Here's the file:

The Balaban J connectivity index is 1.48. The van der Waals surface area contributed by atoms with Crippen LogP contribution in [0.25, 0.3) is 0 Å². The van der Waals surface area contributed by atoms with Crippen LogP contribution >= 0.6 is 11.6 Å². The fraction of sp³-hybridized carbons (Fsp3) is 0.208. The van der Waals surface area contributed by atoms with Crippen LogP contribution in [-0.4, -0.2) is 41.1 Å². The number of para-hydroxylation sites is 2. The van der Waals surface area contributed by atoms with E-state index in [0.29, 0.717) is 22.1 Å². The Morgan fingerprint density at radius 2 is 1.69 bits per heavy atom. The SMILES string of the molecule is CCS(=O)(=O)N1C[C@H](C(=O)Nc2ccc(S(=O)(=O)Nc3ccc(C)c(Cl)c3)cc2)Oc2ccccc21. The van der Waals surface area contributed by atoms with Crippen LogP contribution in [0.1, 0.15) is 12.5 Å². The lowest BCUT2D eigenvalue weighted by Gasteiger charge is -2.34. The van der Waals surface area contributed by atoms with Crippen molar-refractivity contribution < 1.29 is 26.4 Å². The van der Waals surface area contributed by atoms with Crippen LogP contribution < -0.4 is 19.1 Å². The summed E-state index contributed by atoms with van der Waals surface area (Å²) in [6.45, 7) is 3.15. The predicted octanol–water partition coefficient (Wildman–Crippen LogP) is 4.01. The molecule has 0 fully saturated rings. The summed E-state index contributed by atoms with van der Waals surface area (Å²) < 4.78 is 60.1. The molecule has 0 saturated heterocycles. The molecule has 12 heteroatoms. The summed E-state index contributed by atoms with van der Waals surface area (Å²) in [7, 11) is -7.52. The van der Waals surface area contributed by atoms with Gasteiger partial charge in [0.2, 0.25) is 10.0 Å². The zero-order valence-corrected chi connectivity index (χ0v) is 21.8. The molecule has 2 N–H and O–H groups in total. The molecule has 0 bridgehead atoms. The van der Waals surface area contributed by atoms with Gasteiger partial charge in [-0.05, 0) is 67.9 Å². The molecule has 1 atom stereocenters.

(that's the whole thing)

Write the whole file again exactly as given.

The Balaban J connectivity index is 1.48. The van der Waals surface area contributed by atoms with Crippen LogP contribution in [0.25, 0.3) is 0 Å². The van der Waals surface area contributed by atoms with Crippen LogP contribution >= 0.6 is 11.6 Å². The fraction of sp³-hybridized carbons (Fsp3) is 0.208. The van der Waals surface area contributed by atoms with Crippen LogP contribution in [-0.4, -0.2) is 41.1 Å². The number of para-hydroxylation sites is 2. The van der Waals surface area contributed by atoms with E-state index in [0.29, 0.717) is 22.1 Å². The Morgan fingerprint density at radius 2 is 1.69 bits per heavy atom. The SMILES string of the molecule is CCS(=O)(=O)N1C[C@H](C(=O)Nc2ccc(S(=O)(=O)Nc3ccc(C)c(Cl)c3)cc2)Oc2ccccc21. The van der Waals surface area contributed by atoms with Crippen LogP contribution in [0.1, 0.15) is 12.5 Å². The lowest BCUT2D eigenvalue weighted by Gasteiger charge is -2.34. The van der Waals surface area contributed by atoms with Crippen molar-refractivity contribution < 1.29 is 26.4 Å². The van der Waals surface area contributed by atoms with Crippen LogP contribution < -0.4 is 19.1 Å². The summed E-state index contributed by atoms with van der Waals surface area (Å²) in [6.45, 7) is 3.15. The predicted octanol–water partition coefficient (Wildman–Crippen LogP) is 4.01. The molecule has 0 fully saturated rings. The summed E-state index contributed by atoms with van der Waals surface area (Å²) < 4.78 is 60.1. The molecule has 0 saturated heterocycles. The molecule has 12 heteroatoms. The summed E-state index contributed by atoms with van der Waals surface area (Å²) in [7, 11) is -7.52. The van der Waals surface area contributed by atoms with Gasteiger partial charge in [0.2, 0.25) is 10.0 Å². The zero-order valence-corrected chi connectivity index (χ0v) is 21.8. The molecule has 2 N–H and O–H groups in total. The molecule has 0 bridgehead atoms. The van der Waals surface area contributed by atoms with Gasteiger partial charge in [-0.05, 0) is 67.9 Å². The molecule has 1 atom stereocenters.